Maybe it’s a coincidence that the Festival of Light, Hanukah, falls closely with and in some years, falls on the winter solstice. Maybe a coincidence, but in the Hebrew Testament there is no word for “coincidence”.

Christian scholars assure us that Jesus (in Hebrew, Yeshua) was definitely not born near the time of the winter solstice.  The Greek Testament tells us that Joseph and Mary were on their way to Jerusalem, a pilgrimage to the Temple that Jews took at Passover and for the Holy Days of Rosh Hashanah, Yom Kippur and Sukkot.  The Early Church, and especially the Holy Roman Church of the early middle ages, created a holiday called “Christmas” to coincide with and compete for audience share with pagan celebrations of the solstice.

Hanukah, the Festival of Light, is not found in the Hebrew Testament, also called the Tanakh. The story of Hanukah is found in the Apocrypha, which is a non-canonical collection of writings. The true story of the Macabees and the miracle of eight days of light occurred during the time between the two testaments.

Hanukah is what is called a “rabbinic” holiday. This means it is not a holiday that must be observed according to Mosaic Law from the Bible. Passover, which becomes Easter in Christianity and Shavuot, which becomes Pentecost are examples of biblically commanded holidays. The early Christians celebrated Hanukah, especially the Jewish followers of Jesus celebrated Hanukah, known also as the Feast of Dedication, in John 10:22.

Basic theology from both testaments confirms and encourages our bringing light into the world, especially during dark times. Stemming from Genesis 1, when the LORD G- D first created light (and by that light saw that it was good/tov).  We give thanks for the miracle of Light that came and is in our world and lives and the miracle of the light that miraculously sustains us in our times of darkness.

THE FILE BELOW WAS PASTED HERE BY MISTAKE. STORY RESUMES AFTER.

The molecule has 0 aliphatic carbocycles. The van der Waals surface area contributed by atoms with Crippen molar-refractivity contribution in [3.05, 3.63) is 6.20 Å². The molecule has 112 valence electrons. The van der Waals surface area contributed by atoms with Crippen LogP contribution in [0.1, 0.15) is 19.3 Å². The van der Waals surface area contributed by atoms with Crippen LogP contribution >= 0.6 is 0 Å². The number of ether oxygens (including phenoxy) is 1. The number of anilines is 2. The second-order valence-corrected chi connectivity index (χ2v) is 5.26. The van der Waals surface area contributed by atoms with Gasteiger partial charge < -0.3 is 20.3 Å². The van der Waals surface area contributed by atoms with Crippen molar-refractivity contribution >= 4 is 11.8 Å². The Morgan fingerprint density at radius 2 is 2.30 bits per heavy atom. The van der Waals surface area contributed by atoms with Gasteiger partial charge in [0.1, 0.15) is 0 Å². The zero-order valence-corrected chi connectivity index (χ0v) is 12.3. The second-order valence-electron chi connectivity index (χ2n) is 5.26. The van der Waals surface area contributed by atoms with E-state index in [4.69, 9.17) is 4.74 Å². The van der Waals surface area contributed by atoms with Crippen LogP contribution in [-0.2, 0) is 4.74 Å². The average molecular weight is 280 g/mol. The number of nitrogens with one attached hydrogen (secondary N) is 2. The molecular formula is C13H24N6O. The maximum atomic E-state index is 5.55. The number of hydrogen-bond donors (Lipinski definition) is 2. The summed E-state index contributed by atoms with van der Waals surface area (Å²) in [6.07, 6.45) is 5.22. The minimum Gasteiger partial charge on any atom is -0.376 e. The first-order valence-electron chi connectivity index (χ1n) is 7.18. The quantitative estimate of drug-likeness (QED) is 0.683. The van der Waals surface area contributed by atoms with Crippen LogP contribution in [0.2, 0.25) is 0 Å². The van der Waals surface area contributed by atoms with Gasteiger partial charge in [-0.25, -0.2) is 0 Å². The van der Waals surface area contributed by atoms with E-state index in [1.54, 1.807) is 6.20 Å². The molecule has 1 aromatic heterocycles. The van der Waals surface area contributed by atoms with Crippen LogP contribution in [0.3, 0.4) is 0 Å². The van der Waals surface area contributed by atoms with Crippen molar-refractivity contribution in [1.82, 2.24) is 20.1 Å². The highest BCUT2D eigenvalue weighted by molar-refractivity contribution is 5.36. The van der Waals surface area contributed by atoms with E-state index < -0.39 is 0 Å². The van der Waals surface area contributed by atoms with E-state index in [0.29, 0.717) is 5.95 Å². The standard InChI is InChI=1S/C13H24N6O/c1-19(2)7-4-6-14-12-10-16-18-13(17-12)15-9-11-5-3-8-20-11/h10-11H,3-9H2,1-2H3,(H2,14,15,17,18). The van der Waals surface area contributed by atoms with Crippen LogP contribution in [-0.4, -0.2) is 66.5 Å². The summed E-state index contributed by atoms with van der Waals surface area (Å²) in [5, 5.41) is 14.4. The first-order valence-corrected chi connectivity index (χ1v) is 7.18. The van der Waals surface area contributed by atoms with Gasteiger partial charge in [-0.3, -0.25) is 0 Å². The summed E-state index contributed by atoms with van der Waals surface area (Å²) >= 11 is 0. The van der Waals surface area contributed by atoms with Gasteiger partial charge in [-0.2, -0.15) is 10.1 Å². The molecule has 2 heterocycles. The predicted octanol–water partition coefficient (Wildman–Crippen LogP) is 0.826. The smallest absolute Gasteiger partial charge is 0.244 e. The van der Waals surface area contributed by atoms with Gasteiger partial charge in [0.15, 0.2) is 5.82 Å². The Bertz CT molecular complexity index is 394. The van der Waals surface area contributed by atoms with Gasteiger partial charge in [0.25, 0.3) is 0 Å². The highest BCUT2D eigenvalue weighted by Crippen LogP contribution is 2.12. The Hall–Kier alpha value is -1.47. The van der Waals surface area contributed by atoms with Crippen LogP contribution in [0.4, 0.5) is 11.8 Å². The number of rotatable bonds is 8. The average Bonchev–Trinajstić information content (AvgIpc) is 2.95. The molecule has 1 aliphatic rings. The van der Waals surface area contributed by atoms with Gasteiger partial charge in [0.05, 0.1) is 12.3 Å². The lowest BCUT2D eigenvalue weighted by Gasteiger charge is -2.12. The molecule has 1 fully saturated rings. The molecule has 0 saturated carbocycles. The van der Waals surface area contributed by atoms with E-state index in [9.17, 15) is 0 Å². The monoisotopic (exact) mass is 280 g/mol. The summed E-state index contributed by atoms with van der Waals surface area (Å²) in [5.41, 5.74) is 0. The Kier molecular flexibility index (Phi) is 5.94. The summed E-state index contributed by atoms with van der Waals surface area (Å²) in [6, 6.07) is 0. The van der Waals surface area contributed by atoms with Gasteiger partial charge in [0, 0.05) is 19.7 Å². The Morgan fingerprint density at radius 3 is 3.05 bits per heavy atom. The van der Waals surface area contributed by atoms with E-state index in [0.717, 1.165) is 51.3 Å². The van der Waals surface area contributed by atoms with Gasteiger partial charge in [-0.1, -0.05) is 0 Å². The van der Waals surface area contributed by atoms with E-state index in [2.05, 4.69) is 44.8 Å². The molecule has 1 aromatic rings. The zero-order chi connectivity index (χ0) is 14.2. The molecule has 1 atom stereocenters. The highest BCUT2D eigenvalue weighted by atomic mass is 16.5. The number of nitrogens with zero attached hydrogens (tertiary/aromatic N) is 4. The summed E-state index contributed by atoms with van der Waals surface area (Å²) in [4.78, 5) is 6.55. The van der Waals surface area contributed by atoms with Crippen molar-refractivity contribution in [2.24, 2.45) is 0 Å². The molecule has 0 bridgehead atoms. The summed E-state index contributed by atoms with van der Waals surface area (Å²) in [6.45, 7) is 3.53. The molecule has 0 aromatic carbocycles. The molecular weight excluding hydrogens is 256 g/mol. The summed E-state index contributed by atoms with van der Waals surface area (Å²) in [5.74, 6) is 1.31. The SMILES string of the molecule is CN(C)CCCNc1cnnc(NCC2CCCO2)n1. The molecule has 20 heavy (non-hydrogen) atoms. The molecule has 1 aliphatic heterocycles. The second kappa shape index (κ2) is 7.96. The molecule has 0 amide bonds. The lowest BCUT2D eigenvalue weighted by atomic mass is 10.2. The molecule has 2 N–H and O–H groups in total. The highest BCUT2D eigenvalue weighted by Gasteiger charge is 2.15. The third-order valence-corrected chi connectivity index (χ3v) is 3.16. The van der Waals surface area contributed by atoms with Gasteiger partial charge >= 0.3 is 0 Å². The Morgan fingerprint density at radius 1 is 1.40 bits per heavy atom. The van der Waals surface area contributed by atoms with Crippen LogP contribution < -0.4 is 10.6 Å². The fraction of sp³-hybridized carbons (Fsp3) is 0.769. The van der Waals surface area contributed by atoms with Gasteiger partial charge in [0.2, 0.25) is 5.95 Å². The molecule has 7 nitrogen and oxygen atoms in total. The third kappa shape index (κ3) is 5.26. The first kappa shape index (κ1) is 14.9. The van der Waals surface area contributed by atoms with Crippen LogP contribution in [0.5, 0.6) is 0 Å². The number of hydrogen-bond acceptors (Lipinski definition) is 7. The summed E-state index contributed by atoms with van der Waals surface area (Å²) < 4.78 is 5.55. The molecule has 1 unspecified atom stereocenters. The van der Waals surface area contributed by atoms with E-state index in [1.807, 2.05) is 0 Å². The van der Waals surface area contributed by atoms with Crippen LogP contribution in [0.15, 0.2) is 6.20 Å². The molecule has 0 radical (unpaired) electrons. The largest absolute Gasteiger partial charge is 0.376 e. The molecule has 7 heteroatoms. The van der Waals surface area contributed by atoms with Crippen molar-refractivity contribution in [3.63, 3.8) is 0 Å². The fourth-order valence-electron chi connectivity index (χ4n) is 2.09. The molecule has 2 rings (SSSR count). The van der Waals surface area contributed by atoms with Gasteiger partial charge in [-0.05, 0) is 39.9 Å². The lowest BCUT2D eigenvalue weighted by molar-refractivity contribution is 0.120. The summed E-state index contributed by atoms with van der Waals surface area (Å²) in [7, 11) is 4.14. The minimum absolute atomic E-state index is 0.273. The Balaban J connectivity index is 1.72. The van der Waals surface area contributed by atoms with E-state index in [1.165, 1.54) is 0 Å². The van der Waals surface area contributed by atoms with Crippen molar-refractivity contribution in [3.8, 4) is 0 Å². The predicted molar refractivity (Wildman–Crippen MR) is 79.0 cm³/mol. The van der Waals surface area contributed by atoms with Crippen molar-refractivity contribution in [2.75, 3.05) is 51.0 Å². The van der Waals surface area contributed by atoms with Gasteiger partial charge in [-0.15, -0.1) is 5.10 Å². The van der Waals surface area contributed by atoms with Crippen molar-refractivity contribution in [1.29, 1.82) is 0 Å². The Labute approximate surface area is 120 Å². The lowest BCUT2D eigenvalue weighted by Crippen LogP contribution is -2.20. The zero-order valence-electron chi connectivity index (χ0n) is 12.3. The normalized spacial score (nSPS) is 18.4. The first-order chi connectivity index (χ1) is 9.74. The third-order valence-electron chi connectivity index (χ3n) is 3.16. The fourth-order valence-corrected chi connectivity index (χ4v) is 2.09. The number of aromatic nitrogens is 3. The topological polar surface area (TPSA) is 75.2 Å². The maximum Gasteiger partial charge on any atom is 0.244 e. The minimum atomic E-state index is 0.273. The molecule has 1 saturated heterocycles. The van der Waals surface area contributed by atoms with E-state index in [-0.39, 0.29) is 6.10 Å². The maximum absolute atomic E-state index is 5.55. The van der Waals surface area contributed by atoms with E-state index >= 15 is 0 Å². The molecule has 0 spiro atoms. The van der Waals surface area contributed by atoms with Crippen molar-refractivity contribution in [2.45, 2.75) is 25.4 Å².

Plus, we, as the observant children of the Creator, are encouraged to follow His example (as best we can). We light lights, we give gifts of charity and kindness.

In Western Jewish and Christian cultures, this holiday time is a season of light – but it is also a season of trees.

As described in the Bible, a menorah is a kind of image of a tree, often ornamented, that holds individual burning lamps, or candles, and more recently even electric lights. A Christmas tree is a real tree or some version of a tree (realistic or abstract) that is decorated with ornaments and in the past candles, but now usually electric lights.

Hanukah is very popular joyous holiday of gift giving, singing special songs, and enjoying special rich foods, and candy. Christians, followers of Jesus, are following His (and His early disciples’ example) by lighting when they Christmas trees, giving gifts, singing carols, and dining on special rich foods, and candy on Christmas.

The artwork below, Tree of Light – 2017, is a colored in coloring page, both by me, Judy Rey Wasserman. Is it a Hanukah menorah – or a Christmas tree?  We celebrate together!

The words on the tree are KJV translation of 2 Samuel 22:29. You can see that text cited on the base of the tree.